Delores has already seemingly conquered the Maze, having tapped into her "true nature," which means it's quite possible that all of Delores' most recent host victims also feature the Maze visuals inside their craniums. Perhaps sacrificing them all was part of Robert's overall test of her willpower. I'm willing to bet Delores would ace any and all test sections that include "murdering the bejesus out of everyone."
Why Does Corporate Want Peter Abernathy?
As we learned from Charlotte's communication with Delos, the bigwigs were refusing to initially send help without those inside securing a host, which seemed weird. And the intrigue factor went up tenfold when it was revealed that Peter Abernathy, Delores' Sweetwater father-host, was the host they're looking to track down. The last time we caught up with Peter -- we're talking about Louis Herthum's version, and not Bradford Tatum's revised version -- Charlotte discovered his lobotomized "corpse," and followed that up by uploading decades worth of information into his brain, with the goal of putting him on the train out of Westworld.
So we have a general idea of why the corporate folks are looking for Peter, since he's presumably got all manner of salacious data in his head, but we're not sure what anyone's specific motivations are. As well as why his retrieval is the lone make-or-break element in Delos sending help to whatever humans are still alive inside the park, which seems like a monstrous instance of bureaucracy. Considering the security team got there a full eleven days after the massacre, though, bringing Peter in apparently took longer than anyone might have hoped. All those dead hosts were possibly a good demonstration of how well that mesh-network works, at least, so finding Peter should be easy.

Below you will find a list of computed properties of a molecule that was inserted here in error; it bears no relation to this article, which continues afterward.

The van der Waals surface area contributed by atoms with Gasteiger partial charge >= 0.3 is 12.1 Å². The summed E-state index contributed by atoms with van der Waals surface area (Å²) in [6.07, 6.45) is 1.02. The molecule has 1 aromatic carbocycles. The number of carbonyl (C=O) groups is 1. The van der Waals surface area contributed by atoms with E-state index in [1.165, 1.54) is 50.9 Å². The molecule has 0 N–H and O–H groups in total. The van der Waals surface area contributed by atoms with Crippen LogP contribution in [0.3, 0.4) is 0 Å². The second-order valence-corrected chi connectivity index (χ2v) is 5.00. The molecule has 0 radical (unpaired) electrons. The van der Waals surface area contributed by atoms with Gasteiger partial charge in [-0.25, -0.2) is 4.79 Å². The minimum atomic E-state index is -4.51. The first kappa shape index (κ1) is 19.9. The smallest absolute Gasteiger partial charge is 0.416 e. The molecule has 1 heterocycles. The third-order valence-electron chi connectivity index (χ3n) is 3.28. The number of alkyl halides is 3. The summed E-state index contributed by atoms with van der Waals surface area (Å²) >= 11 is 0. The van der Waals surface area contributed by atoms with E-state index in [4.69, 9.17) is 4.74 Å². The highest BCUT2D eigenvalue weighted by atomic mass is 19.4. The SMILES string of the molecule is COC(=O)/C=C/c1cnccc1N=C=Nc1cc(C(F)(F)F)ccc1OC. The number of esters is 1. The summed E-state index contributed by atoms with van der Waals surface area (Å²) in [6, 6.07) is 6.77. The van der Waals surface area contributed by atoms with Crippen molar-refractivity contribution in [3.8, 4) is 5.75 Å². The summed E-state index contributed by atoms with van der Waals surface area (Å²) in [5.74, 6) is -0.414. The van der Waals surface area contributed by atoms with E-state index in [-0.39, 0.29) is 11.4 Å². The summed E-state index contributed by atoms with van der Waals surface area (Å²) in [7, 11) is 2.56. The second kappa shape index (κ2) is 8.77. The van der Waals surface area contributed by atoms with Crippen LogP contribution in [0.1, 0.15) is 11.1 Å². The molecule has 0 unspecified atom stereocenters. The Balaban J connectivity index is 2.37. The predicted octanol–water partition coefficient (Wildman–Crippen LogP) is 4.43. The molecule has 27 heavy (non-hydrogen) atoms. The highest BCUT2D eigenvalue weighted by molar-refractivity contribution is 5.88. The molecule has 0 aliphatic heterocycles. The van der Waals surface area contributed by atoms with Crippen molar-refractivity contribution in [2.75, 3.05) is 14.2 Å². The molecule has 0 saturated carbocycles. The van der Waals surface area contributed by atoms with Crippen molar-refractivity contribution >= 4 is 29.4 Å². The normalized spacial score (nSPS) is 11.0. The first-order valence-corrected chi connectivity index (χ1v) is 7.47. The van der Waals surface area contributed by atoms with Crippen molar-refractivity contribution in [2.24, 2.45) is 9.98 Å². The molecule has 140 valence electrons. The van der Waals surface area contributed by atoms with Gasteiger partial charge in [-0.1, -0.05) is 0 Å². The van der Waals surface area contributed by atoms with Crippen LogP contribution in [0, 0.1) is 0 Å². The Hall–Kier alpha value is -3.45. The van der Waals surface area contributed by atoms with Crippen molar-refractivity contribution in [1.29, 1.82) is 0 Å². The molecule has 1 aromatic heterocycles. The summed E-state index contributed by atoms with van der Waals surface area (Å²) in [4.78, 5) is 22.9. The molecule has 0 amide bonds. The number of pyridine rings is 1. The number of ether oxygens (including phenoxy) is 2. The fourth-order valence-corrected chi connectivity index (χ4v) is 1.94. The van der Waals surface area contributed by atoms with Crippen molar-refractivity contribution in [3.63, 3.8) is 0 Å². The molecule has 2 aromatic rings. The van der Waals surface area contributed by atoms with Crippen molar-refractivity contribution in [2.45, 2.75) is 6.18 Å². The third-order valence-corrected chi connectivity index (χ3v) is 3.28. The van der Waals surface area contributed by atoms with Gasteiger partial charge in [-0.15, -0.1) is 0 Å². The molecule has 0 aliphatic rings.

Is Maeve's "Daughter" Actually Still Out There?
While it's easy to pinpoint why certain Westworld characters are doing things, Maeve's story is still something of a heartbreaking mystery, as her sentience is largely tied to her inorganic memories of having a daughter. As well as the memory of the Man in Black killing said daughter. So her main goal is to be reconnected with an offspring that couldn't have physically come from her, which makes for one of Westworld's most truly confounding plots. And because that idea didn't get rebooted or revised in Season 2, we have to wonder if her daughter is actually out there, and how their reunion will matter in the long run.
Viewers were clued in on the potential whereabouts of Maeve's daughter when Felix gave her a note that indicated Park 1 was where the daughter could be found, which is what kept her from trying to actually leave the park at the end of Season 1. So Delos is obviously using the same host form, but could that daughter have also been programmed to retain memories about Maeve? That's the only thing I can think of that would make this journey worthy of Maeve's full attention, though Thandie Newton could bring emotional heft to any narrative she's engaged in, so I bet it will work regardless.
We've definitely got other questions floating around in our heads, such as how magnificently that security team is going to fail as the season goes on. And whether or not that wolf that crossed the Man in Black's path was real, or even from the same park. Also, how long is it going to be before one of Delos' new host prototypes rips someone into pieces?